07/10/2008 11:00PM

Roman Emperor ready to go

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One colt who has already won a stakes named in honor of Barbaro and another with direct ties to the 2006 Kentucky Derby champion are among the contenders in a field of six 3-year-olds going 1 1/16 miles in Sunday's Grade 3 Barbaro Stakes at Delaware Park.

The $300,000 Barbaro along with the $200,000 Caesar Rodney for older males on turf and the $100,000 Light Hearted for filly and mare turf sprinters are the supporting stakes on a card anchored by the $1 million Delaware Handicap.

Roman Emperor, the 5-2 favorite on the track's morning line, has been freshened since winning Pimlico's version of the Barbaro by a half-length on the Preakness undercard. His effort looks even better after the runner-up, Da' Tara, came back to upset the Belmont Stakes. The fifth-place finisher, Wesley, also returned to win his next start, an allowance on turf at Belmont Park.

Previously, Roman Emperor finished seventh in the Grade 1 Wood Memorial at Aqueduct on April 5.

"Things just did not go right for him that day," said trainer Steve Klesaris. "He was rank and he got pinched off in a spot. A couple things went wrong early in the race, and he just did not respond well for whatever reason. Sometimes that just happens."

Klesaris said he expects Roman Emperor to run well Sunday.

"He is coming into the race very well," said Klesaris. "All systems are on go, and we expect a big effort from him."

Ready Set is trained by Michael Matz and owned by the Lael Stables of Roy and Gretchen Jackson, the connections of Barbaro. An $800,000 purchase at the Keeneland yearling sale in September 2006, Ready Set has 2 wins and 2 seconds in 4 starts at Delaware. He may be ready to move forward in the third start of his form cycle after basically pairing up Beyer Speed Figures of 92 and 90 in two races since he shipped north following a three-race winter campaign in Florida.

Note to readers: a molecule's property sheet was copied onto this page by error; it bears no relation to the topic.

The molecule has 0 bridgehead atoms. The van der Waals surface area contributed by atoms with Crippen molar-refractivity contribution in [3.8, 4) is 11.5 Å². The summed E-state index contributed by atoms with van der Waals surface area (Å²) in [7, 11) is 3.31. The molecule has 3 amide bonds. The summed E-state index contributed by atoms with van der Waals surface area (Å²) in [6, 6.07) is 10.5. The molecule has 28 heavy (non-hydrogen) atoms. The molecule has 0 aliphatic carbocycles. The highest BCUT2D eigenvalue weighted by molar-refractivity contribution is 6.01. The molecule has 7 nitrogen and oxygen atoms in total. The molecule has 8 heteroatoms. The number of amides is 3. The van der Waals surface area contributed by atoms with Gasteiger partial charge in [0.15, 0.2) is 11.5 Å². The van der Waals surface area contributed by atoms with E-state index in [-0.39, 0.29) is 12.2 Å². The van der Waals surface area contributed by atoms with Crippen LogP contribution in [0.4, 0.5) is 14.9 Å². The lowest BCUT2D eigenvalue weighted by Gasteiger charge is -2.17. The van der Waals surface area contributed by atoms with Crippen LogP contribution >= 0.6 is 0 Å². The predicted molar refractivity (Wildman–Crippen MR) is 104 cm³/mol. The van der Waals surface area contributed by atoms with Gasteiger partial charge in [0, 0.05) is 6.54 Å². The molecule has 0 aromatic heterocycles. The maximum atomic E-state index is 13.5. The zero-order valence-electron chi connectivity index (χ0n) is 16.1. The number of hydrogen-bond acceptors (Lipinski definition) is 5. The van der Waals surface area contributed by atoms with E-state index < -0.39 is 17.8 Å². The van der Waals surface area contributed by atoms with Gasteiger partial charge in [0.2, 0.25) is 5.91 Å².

Cherokee Artist, who won his maiden over a deep field at Churchill Downs on Kentucky Derby Day and followed up with a solid second in the Grade 2 Ohio Derby, looks formidable in this spot, but as of midweek trainer Graham Motion was on the fence about running. Motion said he may elect to wait for the West Virginia Derby at Mountaineer Racetrack on Aug. 2 or an allowance race.

Caesar Rodney: Silver Tree defending

The old-timer Silver Tree still appears good enough to defend his title in the Caesar Rodney (race 9), which has been changed from 1 1/16 miles to 1 1/8 miles.

A year ago, the Bill Mott-trained Silver Tree scored by a length as the 3-5 favorite. He has been freshened to await this spot since winning the Grade 3 Fort Marcy Handicap at Aqueduct in late April.

Class-wise, Shake the Bank and Interpatation fit well after facing a steady diet of graded stakes competition, but they are a combined 1 for 21 the past two seasons.

Shake the Bank, best known as the rabbit for stablemate Better Talk Now, remains eligible for a third-level allowance. He was fourth, beaten slightly more than two lengths, after setting the pace in last year's Rodney.

Interpatation, a deep closer, has lost six in a row since taking the Larry Riviello President's Cup at Philadelphia Park last September. There's not a lot of early speed besides Shake the Bank in the Rodney, and Delaware's turf course generally is not kind to closers.

Light Hearted: Short-priced favorite

Smart and Fancy, favored in seven of her last eight starts, figures to be a short price once again in the five-furlong Light Hearted.

A 1 1/2-length winner as the 4-5 choice in this race last year, Smart and Fancy comes off a four-length score as the 8-5 favorite in the $60,000 Buckland at Colonial Downs three weeks ago.

The only one of her six opponents - two of whom have never run on grass - who appears fast enough to threaten Smart and Fancy is the

7-year-old Weeks. Trained by Mike Pino, Weeks is 4 for 5 in turf sprints, including the Witches Brew at the Meadowlands last fall. Usually a stalker, Weeks changed tactics last time and led until late in the seven-furlong Caress at Belmont Park.